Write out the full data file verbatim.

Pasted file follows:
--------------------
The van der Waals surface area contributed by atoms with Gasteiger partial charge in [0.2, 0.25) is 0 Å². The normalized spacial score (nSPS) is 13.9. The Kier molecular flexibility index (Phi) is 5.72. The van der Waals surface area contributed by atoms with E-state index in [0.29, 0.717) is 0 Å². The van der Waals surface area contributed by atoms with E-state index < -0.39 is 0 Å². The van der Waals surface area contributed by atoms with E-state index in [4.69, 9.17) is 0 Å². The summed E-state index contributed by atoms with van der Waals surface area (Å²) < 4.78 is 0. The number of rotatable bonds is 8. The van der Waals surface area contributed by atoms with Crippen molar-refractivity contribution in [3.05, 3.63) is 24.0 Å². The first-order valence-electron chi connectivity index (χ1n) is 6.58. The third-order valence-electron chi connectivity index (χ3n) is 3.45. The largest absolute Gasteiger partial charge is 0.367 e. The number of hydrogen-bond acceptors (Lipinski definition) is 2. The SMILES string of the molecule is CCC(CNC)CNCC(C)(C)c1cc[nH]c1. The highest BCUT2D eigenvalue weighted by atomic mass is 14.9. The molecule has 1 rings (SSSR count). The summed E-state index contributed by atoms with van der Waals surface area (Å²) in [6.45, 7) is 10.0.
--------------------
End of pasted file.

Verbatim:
The van der Waals surface area contributed by atoms with Gasteiger partial charge in [0.2, 0.25) is 0 Å². The normalized spacial score (nSPS) is 13.9. The Kier molecular flexibility index (Phi) is 5.72. The van der Waals surface area contributed by atoms with E-state index in [0.29, 0.717) is 0 Å². The van der Waals surface area contributed by atoms with E-state index < -0.39 is 0 Å². The van der Waals surface area contributed by atoms with E-state index in [4.69, 9.17) is 0 Å². The summed E-state index contributed by atoms with van der Waals surface area (Å²) < 4.78 is 0. The number of rotatable bonds is 8. The van der Waals surface area contributed by atoms with Crippen molar-refractivity contribution in [3.05, 3.63) is 24.0 Å². The first-order valence-electron chi connectivity index (χ1n) is 6.58. The third-order valence-electron chi connectivity index (χ3n) is 3.45. The largest absolute Gasteiger partial charge is 0.367 e. The number of hydrogen-bond acceptors (Lipinski definition) is 2. The SMILES string of the molecule is CCC(CNC)CNCC(C)(C)c1cc[nH]c1. The highest BCUT2D eigenvalue weighted by atomic mass is 14.9. The molecule has 1 rings (SSSR count). The summed E-state index contributed by atoms with van der Waals surface area (Å²) in [6.45, 7) is 10.0.